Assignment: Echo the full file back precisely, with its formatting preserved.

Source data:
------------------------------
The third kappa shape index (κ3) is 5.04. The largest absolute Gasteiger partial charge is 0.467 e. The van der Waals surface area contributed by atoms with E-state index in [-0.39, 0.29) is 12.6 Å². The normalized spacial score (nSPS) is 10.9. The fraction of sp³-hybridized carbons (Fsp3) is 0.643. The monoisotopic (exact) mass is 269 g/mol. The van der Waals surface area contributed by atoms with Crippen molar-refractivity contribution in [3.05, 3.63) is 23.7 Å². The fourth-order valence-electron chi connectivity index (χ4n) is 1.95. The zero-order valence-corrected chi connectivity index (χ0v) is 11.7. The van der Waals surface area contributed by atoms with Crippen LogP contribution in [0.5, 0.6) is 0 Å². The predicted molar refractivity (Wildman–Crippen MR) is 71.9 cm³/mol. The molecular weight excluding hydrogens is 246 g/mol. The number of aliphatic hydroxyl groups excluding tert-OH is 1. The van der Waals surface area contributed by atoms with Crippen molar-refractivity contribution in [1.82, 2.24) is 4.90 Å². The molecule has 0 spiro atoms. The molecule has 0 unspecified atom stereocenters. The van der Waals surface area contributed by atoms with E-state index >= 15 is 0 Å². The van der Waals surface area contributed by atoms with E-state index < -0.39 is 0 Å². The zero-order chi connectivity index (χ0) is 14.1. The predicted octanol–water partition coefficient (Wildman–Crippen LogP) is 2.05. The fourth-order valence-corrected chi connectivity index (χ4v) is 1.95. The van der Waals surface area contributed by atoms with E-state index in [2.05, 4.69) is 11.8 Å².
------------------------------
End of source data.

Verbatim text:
The third kappa shape index (κ3) is 5.04. The largest absolute Gasteiger partial charge is 0.467 e. The van der Waals surface area contributed by atoms with E-state index in [-0.39, 0.29) is 12.6 Å². The normalized spacial score (nSPS) is 10.9. The fraction of sp³-hybridized carbons (Fsp3) is 0.643. The monoisotopic (exact) mass is 269 g/mol. The van der Waals surface area contributed by atoms with Crippen molar-refractivity contribution in [3.05, 3.63) is 23.7 Å². The fourth-order valence-electron chi connectivity index (χ4n) is 1.95. The zero-order valence-corrected chi connectivity index (χ0v) is 11.7. The van der Waals surface area contributed by atoms with Crippen LogP contribution in [0.5, 0.6) is 0 Å². The predicted molar refractivity (Wildman–Crippen MR) is 71.9 cm³/mol. The molecular weight excluding hydrogens is 246 g/mol. The number of aliphatic hydroxyl groups excluding tert-OH is 1. The van der Waals surface area contributed by atoms with Crippen molar-refractivity contribution in [1.82, 2.24) is 4.90 Å². The molecule has 0 spiro atoms. The molecule has 0 unspecified atom stereocenters. The van der Waals surface area contributed by atoms with E-state index >= 15 is 0 Å². The van der Waals surface area contributed by atoms with E-state index < -0.39 is 0 Å². The zero-order chi connectivity index (χ0) is 14.1. The predicted octanol–water partition coefficient (Wildman–Crippen LogP) is 2.05. The fourth-order valence-corrected chi connectivity index (χ4v) is 1.95. The van der Waals surface area contributed by atoms with E-state index in [2.05, 4.69) is 11.8 Å².